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    Impressionist painters from the nineteenth century routinely hiked into the woods and across open fields to study nature first hand. How exactly does one paint standing in a field or perched on a mountain top? One Wednesday morning in June of 1998, three friends decided to find out. We piled our painting gear into the back of a mini van, flipped a coin, and took off heading east.

     Once beyond suburbia, we explored back roads known only to those who live on them,  searching for the perfect view from which to create a plein air masterpiece.  No place seemed perfect enough. The view was either too flat, had too many trees, or not enough trees. After two hours of aimless driving, our patience began to run thin. “It’s beautiful out here,” we chorused. “Why can’t we find anything to paint?” A clump of trees in the distance looked promising, so we agreed to stop there. As we drew closer the promising clump of trees dissolved into a patch of twiggy brambles. Where were the cute red barns and colorful sunflowers we had envisioned when we started out?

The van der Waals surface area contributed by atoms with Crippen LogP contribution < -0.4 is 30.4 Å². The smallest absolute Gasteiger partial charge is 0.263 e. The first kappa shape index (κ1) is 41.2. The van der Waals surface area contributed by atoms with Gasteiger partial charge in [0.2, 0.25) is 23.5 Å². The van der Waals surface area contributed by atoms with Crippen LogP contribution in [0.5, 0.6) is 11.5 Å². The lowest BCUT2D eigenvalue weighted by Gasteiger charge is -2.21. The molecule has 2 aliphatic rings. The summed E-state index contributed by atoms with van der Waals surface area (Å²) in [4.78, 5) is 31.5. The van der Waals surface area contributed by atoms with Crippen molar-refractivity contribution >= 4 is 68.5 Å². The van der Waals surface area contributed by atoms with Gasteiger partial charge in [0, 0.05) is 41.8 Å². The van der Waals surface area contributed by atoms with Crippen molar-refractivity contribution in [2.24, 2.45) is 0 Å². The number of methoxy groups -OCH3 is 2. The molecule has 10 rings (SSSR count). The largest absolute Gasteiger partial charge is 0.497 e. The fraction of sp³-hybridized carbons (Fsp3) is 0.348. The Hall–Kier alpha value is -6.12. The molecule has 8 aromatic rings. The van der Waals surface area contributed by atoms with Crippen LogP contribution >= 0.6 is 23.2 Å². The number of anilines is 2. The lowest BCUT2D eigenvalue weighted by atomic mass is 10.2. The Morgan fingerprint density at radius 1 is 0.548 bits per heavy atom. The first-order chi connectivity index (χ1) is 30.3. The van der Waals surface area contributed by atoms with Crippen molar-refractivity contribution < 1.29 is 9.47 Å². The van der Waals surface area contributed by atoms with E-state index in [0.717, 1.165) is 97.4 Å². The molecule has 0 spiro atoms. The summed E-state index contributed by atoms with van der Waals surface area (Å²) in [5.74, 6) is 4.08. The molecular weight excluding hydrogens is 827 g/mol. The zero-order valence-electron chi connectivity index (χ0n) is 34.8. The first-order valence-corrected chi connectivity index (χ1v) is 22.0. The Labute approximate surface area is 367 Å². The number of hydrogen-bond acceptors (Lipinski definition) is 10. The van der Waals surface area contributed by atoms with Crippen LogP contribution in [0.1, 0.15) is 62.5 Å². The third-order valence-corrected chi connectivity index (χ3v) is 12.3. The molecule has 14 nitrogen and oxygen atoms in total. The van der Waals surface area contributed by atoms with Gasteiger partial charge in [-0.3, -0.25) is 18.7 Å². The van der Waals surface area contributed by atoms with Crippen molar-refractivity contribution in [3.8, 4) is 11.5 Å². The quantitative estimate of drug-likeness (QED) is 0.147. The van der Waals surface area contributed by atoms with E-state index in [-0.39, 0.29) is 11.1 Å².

Purposefully we set up our easels and looked around —really looked hard. To our surprise we discovered many things worthy of our attention; the broken down shed in the distance, delicate wildflowers growing along the road, a dirt path winding into the brush. It was all there waiting for us to find it!                

Our Story

    

    That little excursion led to another one, then another. Before the summer was out, we were hooked;  Wednesdays became our day to paint out, no matter what. (By the way, never once did it rain on a Wednesday that summer)

     Today,  twenty nine members of the Niagara Frontier Plein Air Painters hail  from across the Buffalo Niagara Region.  Our back yard is binational, sharing a border with Canada. With Buffalo at its heart, our painting territory spreads north through fruit orchards of Niagara County to Lake Ontario, and south towards gentle hills surrounding East Aurora. From rolling hills to city streets; urban, rural, wild, historic— it’s all there waiting for us to find it!  

 The original NFPAP group.

       Niagara Falls, 2006